“The diary provides an unusual prism through which to examine the famous two-hundred-day siege…Overall, the style comes across as refreshing, vibrant, and always deeply humane, reflecting an extraordinary talent…Comaroff's scholarship also shows him to be a capable historian, making the diary much more than a moving and at times graphic account of the terrors of the siege…This is a must for both Boer War aficionados and all those interested in South Africa.”
Patrick Furlong, The International Journal of African Historical Studies
“The diary contains some delightful descriptive passages; it reveals a fluency and subtlety in conveying the nuances of its author's moods and feelings, and it is enlivened throughout by an imaginative exploration of the capacity of the English language to express the humor and ironies of life under siege, as perceived from a wholly novel perspective.”
Col. W. T. Luckett (Ret.), Journal of Third World Studies
“Mafeking Diary is a revelation…It contains a sharp-sighted view of the siege of Mafeking by a budding African intellectual and leader of his people, Solomon Plaatje…Plaatje's prose is crisp, informative, and gripping, and the diary makes marvelous reading.”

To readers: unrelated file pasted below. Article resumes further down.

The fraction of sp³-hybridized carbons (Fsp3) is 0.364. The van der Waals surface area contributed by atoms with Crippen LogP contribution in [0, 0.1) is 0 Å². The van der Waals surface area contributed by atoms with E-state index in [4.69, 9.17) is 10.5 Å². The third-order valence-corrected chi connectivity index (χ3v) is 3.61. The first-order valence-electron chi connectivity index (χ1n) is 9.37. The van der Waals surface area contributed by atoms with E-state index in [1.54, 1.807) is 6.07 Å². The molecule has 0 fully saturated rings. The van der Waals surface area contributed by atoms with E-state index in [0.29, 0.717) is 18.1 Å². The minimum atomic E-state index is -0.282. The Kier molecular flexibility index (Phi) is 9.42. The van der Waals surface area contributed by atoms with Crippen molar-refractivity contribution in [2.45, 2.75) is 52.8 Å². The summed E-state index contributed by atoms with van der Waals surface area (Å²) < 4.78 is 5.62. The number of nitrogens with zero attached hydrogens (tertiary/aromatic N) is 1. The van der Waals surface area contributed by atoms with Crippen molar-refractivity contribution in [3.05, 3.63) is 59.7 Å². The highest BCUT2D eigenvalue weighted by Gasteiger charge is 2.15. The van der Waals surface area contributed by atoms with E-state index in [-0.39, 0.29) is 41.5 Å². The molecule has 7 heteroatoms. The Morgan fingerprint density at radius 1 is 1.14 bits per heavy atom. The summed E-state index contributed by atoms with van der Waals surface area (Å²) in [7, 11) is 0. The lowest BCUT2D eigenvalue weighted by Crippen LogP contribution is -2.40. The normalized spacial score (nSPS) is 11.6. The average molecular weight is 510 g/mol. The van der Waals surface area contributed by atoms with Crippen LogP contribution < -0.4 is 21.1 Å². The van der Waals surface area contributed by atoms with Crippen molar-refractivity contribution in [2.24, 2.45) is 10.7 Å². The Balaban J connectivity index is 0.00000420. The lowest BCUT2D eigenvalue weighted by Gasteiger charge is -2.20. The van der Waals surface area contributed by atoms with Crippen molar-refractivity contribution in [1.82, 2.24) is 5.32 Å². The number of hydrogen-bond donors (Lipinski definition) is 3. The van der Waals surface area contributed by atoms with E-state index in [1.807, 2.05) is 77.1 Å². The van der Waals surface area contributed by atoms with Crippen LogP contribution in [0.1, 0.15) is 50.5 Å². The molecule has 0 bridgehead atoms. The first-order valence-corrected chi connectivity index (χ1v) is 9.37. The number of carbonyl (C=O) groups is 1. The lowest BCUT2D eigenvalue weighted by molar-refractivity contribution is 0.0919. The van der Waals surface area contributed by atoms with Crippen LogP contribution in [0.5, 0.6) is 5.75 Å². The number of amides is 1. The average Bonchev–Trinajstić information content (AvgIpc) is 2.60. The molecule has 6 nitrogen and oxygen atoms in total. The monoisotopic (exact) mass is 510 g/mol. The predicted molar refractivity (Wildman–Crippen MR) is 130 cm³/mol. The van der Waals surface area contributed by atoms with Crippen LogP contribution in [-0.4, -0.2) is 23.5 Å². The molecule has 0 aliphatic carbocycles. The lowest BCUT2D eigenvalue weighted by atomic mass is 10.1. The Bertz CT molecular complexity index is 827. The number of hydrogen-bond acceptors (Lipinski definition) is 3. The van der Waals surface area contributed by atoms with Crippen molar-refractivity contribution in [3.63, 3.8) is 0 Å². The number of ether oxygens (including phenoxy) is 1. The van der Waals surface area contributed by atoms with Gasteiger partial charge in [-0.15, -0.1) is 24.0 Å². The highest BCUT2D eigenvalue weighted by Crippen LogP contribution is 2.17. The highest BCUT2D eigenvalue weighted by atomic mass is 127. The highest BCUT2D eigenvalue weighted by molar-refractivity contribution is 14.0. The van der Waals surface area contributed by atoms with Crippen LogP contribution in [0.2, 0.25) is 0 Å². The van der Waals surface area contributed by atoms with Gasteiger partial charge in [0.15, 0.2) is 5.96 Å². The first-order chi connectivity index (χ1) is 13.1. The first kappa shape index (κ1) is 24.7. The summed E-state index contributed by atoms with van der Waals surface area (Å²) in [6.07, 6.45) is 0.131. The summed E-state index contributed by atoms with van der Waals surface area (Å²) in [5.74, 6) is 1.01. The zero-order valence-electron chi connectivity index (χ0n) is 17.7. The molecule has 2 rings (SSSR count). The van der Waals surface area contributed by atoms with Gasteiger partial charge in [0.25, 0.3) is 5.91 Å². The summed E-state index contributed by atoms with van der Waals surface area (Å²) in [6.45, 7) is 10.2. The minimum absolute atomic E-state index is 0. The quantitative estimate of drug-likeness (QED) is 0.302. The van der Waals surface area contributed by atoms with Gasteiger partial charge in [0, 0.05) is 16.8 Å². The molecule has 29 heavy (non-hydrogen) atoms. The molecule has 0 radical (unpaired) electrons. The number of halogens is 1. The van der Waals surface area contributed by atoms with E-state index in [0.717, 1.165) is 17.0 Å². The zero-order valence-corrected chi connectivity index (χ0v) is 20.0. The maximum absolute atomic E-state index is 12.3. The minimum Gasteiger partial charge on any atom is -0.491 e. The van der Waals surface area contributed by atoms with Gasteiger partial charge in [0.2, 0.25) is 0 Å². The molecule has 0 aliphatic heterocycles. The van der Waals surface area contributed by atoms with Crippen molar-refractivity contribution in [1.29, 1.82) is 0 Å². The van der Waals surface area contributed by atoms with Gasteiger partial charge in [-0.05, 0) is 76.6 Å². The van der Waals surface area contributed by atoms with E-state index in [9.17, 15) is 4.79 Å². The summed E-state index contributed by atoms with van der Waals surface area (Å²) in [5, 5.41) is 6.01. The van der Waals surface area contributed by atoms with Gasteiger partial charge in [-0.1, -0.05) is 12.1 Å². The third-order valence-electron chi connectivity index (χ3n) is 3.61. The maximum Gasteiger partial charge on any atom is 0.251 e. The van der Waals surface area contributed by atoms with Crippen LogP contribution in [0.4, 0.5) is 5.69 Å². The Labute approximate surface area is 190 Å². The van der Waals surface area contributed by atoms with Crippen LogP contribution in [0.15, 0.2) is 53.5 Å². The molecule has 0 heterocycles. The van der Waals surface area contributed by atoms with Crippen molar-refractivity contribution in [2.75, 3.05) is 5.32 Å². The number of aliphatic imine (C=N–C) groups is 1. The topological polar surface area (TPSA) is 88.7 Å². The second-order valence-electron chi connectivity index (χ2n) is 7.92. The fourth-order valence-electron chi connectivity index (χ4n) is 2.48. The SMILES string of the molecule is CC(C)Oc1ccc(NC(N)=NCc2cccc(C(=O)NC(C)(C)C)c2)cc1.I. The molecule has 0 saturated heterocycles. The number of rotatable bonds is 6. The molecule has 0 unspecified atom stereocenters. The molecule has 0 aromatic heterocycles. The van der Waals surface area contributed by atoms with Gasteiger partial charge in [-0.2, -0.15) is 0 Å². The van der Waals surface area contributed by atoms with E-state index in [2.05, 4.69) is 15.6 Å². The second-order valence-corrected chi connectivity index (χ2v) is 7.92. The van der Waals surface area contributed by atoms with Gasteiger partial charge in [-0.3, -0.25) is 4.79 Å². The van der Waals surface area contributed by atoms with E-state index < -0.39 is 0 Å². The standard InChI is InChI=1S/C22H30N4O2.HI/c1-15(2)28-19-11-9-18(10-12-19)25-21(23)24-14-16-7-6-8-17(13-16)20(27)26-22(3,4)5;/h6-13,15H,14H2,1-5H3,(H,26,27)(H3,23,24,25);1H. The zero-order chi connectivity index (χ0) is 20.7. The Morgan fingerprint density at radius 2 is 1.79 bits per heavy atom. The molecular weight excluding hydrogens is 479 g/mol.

“Sol Plaatje's Mafeking Diary is a document of enduring importance and fascination. The product of a young black South African court interpreter, just turned 23 years old when he started writing, it opens an entirely new vista on the famous Siege of Mafeking. By shedding light on the part played by the African population of the town, Plaatje explodes the myth, maintained by belligerents, and long perpetuated by both historians and the popular imagination, this this was a white man's affair. One of the great epics of British imperial history, and perhaps the best remembered episode of the Anglo-Boer war of 1899–1902, is presented from a wholly novel perspective.
“At the same time, the diary provides an intriguing insight into the character of a young man who was to play a key role in South African political and literary history during the first three decades of this century. It reveals much of the perceptions and motives that shaped his own attitudes and intellectual development and, indeed, those of an early generation of African leaders who sought to build a society which did not determine the place of its citizens by the colour of their skin. The diary therefore illuminates the origins of a struggle which continues to this day.”
— John L. Comaroff (ed.) in his preface
Sol Plaatje is one of South Africa’s most important political and literary figures. A pioneer in the history of the black press, he was one of the founders of the African National Congress, a leading spokesman for black opinion throughout his life, and the author of three well-known books: Mafeking Diary, Native Life in South Africa, and his historical novel, Mhudi. More info →
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